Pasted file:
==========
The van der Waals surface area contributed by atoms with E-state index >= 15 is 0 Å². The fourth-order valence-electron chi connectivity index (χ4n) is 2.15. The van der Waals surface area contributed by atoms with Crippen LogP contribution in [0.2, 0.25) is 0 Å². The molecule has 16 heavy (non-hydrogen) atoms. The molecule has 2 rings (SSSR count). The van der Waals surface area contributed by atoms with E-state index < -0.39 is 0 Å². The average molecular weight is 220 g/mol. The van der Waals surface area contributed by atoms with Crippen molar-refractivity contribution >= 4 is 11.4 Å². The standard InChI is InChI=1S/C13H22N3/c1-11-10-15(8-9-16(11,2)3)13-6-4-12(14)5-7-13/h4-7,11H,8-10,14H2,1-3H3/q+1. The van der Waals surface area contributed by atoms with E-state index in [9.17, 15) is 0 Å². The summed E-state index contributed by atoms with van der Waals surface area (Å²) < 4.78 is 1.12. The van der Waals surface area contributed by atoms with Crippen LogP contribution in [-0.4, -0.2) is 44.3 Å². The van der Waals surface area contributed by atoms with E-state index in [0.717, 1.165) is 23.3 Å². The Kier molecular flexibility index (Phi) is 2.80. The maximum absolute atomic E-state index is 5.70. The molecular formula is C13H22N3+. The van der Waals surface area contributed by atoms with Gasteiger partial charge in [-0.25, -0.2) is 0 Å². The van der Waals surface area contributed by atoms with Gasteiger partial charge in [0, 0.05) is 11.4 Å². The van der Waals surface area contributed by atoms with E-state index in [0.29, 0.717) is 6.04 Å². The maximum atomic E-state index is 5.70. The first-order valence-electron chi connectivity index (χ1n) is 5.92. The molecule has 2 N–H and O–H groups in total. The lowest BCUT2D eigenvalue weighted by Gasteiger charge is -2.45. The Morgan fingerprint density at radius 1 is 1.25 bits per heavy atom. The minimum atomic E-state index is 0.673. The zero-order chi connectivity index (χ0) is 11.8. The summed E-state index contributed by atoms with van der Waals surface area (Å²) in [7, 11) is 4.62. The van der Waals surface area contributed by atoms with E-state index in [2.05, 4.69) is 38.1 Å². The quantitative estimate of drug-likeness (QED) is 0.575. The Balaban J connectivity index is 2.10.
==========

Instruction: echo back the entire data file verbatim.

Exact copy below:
The van der Waals surface area contributed by atoms with E-state index >= 15 is 0 Å². The fourth-order valence-electron chi connectivity index (χ4n) is 2.15. The van der Waals surface area contributed by atoms with Crippen LogP contribution in [0.2, 0.25) is 0 Å². The molecule has 16 heavy (non-hydrogen) atoms. The molecule has 2 rings (SSSR count). The van der Waals surface area contributed by atoms with E-state index < -0.39 is 0 Å². The average molecular weight is 220 g/mol. The van der Waals surface area contributed by atoms with Crippen molar-refractivity contribution >= 4 is 11.4 Å². The standard InChI is InChI=1S/C13H22N3/c1-11-10-15(8-9-16(11,2)3)13-6-4-12(14)5-7-13/h4-7,11H,8-10,14H2,1-3H3/q+1. The van der Waals surface area contributed by atoms with E-state index in [9.17, 15) is 0 Å². The summed E-state index contributed by atoms with van der Waals surface area (Å²) < 4.78 is 1.12. The van der Waals surface area contributed by atoms with Crippen LogP contribution in [-0.4, -0.2) is 44.3 Å². The van der Waals surface area contributed by atoms with E-state index in [0.717, 1.165) is 23.3 Å². The Kier molecular flexibility index (Phi) is 2.80. The maximum absolute atomic E-state index is 5.70. The molecular formula is C13H22N3+. The van der Waals surface area contributed by atoms with Gasteiger partial charge in [-0.25, -0.2) is 0 Å². The van der Waals surface area contributed by atoms with Gasteiger partial charge in [0, 0.05) is 11.4 Å². The van der Waals surface area contributed by atoms with E-state index in [0.29, 0.717) is 6.04 Å². The maximum atomic E-state index is 5.70. The first-order valence-electron chi connectivity index (χ1n) is 5.92. The molecule has 2 N–H and O–H groups in total. The lowest BCUT2D eigenvalue weighted by Gasteiger charge is -2.45. The Morgan fingerprint density at radius 1 is 1.25 bits per heavy atom. The minimum atomic E-state index is 0.673. The zero-order chi connectivity index (χ0) is 11.8. The summed E-state index contributed by atoms with van der Waals surface area (Å²) in [7, 11) is 4.62. The van der Waals surface area contributed by atoms with E-state index in [2.05, 4.69) is 38.1 Å². The quantitative estimate of drug-likeness (QED) is 0.575. The Balaban J connectivity index is 2.10.